2.1. Patients. Alcohol dependence and abuse were assessed with the Diagnostic and Statistical Manual of Mental Disorders (DSM-IV) criteria and hazardous consumption was evaluated by the Alcohol Use Disorders Identification Test (AUDIT).
This cross-sectional study included 187 patients, eighteen years of age or older, who were divided into two groups: the control group (n = 130), which consisted of subjects with ethanol consumption [less than or equal to] 10 g/day and an AUDIT score [less than or equal to] 7, and the alcoholic liver cirrhosis (ALC) group (n = 57), which was made up of patients that presented with alcoholism in accordance with the World Health Organization (WHO) (ethanol consumption [greater than or equal to] 70 g/day in men and ethanol consumption [greater than or equal to] 50 g/day in women in the last 5 years) and a diagnosis of cirrhosis of the liver. The ALC group was then divided into 3 subgroups according to the patient Child-Pugh score: Child-Pugh A (n = 22), Child-Pugh B (n = 26), and Child-Pugh C (n = 9) .
Evaluation procedures included a detailed physical examination with anthropometry and assessment of the stigmata of nutritional deficiency.
Exclusion criteria for all groups were a positive viral panel, other concomitant liver damage, mental retardation, history of traumatic brain injury with loss of consciousness exceeding 10 min, and the presence of diseases that could affect the central nervous system.
The procedure was approved by the institutional review board. All participants provided written informed consent, and the study was carried out according to the provisions of the Declaration of Helsinki.
2.2. Chemicals. Trichloroacetic acid (TCA), hydrochloric acid, ethyl acetate, thiobarbituric acid, guanidine hydrochloride, and bovine albumin were purchased from Sigma Chemical Company (St. Louis, MO, USA). 2,4-Dinitrophenylhydrazine (DNPH), ethylic ethanol, and potassium dihydrogen phosphate were obtained from J.T. Baker (Xalostoc, Mexico).
2.3. Sample Collection. Blood samples (5 mL) were collected by venipuncture into Vacutainer tubes, with clot activators for serum collection and EDTA for blood and plasma collection for the biochemical assays and oxidative stress evaluation. Blood was immediately centrifuged for 10 minutes at 1308 xg to collect the serum and the plasma.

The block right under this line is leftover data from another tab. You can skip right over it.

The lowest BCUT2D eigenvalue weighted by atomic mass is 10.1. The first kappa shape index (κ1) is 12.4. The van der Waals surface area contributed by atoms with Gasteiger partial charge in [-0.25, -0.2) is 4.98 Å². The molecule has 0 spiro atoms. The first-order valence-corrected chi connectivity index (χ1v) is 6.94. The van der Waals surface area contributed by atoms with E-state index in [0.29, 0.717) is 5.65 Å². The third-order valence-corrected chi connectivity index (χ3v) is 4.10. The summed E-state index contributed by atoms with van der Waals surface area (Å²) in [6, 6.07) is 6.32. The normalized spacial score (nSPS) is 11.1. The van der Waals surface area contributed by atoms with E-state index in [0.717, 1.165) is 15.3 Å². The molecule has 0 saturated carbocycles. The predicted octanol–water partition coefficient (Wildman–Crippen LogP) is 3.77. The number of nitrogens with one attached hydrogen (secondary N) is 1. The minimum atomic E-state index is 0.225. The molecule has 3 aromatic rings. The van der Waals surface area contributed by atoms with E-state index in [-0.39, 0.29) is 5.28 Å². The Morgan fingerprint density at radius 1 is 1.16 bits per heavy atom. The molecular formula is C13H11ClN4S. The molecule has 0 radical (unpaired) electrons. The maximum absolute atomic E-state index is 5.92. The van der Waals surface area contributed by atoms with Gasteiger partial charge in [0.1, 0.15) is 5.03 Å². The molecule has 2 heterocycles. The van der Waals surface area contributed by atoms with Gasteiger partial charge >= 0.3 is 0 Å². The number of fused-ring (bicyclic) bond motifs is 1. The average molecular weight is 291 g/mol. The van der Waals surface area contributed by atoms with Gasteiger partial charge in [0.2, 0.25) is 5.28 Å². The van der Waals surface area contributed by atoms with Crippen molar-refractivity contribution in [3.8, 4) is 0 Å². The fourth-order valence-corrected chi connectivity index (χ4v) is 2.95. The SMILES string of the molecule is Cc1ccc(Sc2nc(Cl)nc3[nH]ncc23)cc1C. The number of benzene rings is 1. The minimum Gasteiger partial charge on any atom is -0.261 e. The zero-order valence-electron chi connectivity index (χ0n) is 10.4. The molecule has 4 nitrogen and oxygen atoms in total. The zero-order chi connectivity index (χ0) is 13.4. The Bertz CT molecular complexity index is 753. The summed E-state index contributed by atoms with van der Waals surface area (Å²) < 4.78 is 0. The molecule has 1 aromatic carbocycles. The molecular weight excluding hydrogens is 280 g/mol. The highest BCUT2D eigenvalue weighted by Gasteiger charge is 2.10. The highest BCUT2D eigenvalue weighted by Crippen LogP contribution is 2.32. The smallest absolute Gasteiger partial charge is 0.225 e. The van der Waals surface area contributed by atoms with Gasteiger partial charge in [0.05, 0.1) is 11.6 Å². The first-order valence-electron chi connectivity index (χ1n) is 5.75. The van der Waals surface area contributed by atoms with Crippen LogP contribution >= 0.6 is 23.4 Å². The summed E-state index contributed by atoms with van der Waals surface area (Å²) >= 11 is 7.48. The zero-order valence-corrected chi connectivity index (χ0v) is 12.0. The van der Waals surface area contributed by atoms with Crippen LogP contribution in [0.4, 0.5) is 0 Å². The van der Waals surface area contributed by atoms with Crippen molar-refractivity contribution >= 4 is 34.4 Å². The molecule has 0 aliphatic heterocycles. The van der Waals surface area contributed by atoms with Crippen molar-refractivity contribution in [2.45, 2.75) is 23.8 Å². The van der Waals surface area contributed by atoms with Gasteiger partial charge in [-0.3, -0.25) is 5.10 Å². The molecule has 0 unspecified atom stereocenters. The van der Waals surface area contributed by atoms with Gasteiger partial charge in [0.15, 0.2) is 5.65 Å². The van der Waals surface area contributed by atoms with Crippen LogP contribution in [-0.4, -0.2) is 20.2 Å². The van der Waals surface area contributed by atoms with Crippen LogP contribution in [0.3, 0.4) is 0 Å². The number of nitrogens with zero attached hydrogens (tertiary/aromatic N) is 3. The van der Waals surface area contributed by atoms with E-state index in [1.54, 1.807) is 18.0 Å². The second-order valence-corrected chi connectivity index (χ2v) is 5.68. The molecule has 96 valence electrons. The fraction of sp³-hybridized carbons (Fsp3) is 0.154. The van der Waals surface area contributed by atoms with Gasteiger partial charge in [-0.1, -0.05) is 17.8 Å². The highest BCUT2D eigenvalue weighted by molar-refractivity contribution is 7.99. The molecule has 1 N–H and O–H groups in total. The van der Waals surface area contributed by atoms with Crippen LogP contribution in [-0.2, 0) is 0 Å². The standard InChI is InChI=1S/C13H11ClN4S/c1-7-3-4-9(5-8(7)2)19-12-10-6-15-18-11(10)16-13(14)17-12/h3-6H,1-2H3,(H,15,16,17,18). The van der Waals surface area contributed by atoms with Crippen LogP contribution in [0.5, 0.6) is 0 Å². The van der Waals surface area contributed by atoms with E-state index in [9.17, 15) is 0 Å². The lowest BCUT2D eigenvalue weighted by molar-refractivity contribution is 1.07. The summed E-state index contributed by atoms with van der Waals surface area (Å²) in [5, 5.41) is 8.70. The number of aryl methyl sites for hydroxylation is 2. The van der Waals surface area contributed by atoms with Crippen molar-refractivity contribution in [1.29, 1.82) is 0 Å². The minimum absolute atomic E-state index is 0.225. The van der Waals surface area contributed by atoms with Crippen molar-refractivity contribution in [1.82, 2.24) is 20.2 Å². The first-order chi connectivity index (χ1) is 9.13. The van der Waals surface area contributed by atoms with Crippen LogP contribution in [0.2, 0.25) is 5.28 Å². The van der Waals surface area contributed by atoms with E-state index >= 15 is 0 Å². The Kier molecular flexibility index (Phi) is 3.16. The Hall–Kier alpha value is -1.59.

Total blood was also utilized for glutathione determination.
2.4. Biochemical Analysis. Biochemical testing included blood analysis and liver function tests and was performed with automated systems (Vitros 250, Johnson & Johnson, New Jersey, USA, and Beckman Coulter HMX-AL Hematology Analyzer, California, USA). Results were negative for hepatitis B surface antigen (HBsAg) and hepatitis C virus (HCV) antibodies.
2.5. Reduced Glutathione, Oxidized Glutathione, and GSH/GSSG Ratio Determination in Whole Blood. We measured blood levels of reduced glutathione (GSH) and oxidized glutathione (GSSG) and the GSH/GSSG ratio by an enzymatic method using a commercially available kit (catalog number 371757, Calbiochem, Darmstadt, Germany) following the manufacturer's instructions. In short, the samples used to determine GSSG (100 [micro]L of whole blood mixed with 10 [micro]L of 1-methyl-2-vinylpiridinium trifluoromethane [scavenger]) and GSH (50 [micro]L of whole blood) were immediately frozen until their determination. Both samples were thawed and then mixed and incubated at room temperature for 2-10 minutes. The samples were acidified with 5% metaphosphoric acid and the supernatant was separated by centrifugation at 1000 xg for 10 min at 4[degrees]C. For GSH and GSSG determination, we employed Ellman's reagent, which reacts with GSH to form a product detectable by spectrophotometry at 412 nm. GSSG could be determined by reducing GSSG to GSH, which was then determined by their action with Ellman's reagent. This method utilizes the change in color that occurs during the reaction, and the reaction rate is proportional to the GSH and GSSG concentrations. The calculation of the GSH and GSSG concentrations and the GSH/GSSG ratio requires four steps: (a) determination of the reaction rate, (b) calibration curves, (c) analyte concentration, and (d) calculation of the GSH/GSSG ratio. The GSH/GSSG ratio was calculated according to the following formula: (GSH-2GSSG)/GSSG . The GSH/GSSG ratio decreases as a consequence of GSSG accumulation. Measurement of the GSSG level or determination of the GSH/GSSG ratio is a useful indicator of oxidative stress.